We've got one of the best state budgets in the country. And we've got plans to invest in our people in schools, and roads, bridges, the things that matter to folks, and be a place where all of our families can thrive. So I think it's talking about, and these have been challenging years. Minnesotans came together, we moved forward, and I think the contrast is very clear-- do we want to move forward or do we want to move backwards?

And I think we can make the case that we've done the hard work. We've been there with Minnesotans in the toughest times. And we're coming through to better days.

MIKE MULCAHY: There have been a couple public polls published that show this is a pretty close race. Is that how you see it?

TIM WALZ: Oh yeah. I think it's always close in Minnesota. I think folks are not starting to engage yet. And I've got an opponent that a lot of people don't know. I think once they get to know, they'll see that those extreme positions and agenda really aren't for them.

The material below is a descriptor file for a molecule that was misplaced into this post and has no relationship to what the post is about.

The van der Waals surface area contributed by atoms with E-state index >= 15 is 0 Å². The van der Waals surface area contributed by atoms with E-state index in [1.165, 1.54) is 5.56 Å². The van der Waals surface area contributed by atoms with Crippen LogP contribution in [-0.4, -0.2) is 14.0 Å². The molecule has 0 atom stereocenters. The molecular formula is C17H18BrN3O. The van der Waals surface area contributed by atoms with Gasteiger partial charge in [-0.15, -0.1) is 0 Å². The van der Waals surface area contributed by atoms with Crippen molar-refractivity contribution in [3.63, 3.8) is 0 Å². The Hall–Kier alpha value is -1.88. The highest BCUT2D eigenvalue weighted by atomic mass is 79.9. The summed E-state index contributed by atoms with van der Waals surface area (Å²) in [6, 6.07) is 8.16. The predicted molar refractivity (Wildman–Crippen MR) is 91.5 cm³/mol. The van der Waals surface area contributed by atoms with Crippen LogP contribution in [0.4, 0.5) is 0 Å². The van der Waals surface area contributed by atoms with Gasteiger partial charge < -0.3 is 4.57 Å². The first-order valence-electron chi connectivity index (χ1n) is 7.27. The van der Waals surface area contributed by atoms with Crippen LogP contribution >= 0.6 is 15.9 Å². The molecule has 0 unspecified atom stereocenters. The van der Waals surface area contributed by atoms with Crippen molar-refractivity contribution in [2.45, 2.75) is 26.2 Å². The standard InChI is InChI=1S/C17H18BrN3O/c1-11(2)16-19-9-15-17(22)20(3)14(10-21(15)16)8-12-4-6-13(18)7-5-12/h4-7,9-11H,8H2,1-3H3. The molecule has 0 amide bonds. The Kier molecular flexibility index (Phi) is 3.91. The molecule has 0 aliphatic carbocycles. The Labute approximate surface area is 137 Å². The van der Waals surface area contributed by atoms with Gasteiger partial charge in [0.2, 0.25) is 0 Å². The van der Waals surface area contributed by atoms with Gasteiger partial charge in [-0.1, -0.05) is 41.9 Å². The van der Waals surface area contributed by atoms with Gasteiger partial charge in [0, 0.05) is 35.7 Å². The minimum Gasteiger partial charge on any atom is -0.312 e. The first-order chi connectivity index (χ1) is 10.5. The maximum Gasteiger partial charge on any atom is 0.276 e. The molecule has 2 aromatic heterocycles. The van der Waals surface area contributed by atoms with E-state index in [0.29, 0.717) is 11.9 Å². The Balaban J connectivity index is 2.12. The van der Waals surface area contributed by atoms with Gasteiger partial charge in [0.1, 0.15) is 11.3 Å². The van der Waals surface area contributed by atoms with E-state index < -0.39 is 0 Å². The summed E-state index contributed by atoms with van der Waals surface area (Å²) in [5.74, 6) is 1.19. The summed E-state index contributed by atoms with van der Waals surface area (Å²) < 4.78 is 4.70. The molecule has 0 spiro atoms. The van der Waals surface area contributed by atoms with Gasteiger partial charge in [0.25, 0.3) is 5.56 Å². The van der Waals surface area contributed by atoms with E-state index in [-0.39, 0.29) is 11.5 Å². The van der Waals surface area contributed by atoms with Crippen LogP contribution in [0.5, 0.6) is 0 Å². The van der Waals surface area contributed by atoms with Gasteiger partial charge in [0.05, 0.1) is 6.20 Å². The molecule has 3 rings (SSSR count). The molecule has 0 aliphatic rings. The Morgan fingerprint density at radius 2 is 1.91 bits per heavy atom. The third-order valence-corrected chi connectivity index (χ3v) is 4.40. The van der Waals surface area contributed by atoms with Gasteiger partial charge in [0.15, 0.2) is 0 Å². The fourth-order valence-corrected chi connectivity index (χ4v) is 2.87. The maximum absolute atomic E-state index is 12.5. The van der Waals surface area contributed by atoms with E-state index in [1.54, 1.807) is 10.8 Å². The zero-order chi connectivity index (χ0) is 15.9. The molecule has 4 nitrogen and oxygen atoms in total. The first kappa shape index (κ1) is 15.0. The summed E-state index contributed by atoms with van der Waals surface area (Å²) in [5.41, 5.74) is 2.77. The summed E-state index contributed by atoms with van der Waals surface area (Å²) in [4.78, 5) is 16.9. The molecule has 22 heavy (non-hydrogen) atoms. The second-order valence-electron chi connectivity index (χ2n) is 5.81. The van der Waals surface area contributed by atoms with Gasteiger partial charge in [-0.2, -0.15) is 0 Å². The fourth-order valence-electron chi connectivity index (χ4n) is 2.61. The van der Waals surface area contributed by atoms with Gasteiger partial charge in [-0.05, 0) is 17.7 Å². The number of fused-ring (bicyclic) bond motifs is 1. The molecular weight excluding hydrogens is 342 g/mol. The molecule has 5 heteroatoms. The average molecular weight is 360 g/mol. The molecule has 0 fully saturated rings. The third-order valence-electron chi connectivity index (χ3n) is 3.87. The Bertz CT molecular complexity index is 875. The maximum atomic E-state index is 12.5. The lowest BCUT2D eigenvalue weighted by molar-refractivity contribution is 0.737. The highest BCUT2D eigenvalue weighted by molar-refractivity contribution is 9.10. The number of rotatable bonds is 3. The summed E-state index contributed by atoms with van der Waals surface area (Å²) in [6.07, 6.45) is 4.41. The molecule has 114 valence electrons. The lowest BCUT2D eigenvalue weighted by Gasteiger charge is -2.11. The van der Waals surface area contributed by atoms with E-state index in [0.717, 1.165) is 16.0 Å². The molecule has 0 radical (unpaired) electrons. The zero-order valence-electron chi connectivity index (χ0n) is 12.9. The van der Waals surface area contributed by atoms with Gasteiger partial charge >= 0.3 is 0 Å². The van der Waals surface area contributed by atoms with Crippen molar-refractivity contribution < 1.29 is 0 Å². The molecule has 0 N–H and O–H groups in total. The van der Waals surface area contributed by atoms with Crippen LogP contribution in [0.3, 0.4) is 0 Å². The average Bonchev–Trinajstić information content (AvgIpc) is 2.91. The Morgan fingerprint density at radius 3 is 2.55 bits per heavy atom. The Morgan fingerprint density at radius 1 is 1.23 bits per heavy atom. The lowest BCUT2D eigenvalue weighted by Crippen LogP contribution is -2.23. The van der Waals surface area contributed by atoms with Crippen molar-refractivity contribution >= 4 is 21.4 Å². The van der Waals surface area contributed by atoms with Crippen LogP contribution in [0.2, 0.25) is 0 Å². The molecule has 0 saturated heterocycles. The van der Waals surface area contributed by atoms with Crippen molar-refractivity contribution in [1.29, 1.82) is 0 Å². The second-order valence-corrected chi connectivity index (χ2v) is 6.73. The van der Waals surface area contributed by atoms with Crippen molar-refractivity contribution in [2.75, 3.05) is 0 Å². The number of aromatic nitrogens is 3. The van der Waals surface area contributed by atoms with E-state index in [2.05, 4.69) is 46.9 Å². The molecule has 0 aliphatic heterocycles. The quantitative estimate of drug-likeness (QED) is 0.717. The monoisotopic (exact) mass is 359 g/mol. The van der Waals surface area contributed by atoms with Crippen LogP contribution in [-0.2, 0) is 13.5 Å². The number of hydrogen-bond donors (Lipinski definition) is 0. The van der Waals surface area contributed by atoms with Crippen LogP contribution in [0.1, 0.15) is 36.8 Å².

But yeah, I think we're in a very polarized national environment, a lot of hard decisions had to be made. And I think that's about right. But at the end of the day, I think Minnesotans want to choose proven leadership rather than taking a risky chance around conspiracies and things that aren't serving us well.

MIKE MULCAHY: Well, since you bring it up, you heard what your opponent had to say-- he sort of paints you as a would-be dictator who took too much power during the COVID-19 pandemic, someone who froze when it came to making tough public safety decisions in the aftermath of George Floyd's murder. How do you respond to that?

TIM WALZ: Well, a lot of folks sit on the sidelines. My opponent had opportunities as a senator on all of these issues and did nothing. The fact of the matter is Minnesota fared better than almost any other state during COVID. We have some of the lowest death rates. We partnered together and pioneered things that other states used, whether it would be our testing system, whether it be our wastewater testing, or whether it be getting vaccinations out in a timely manner.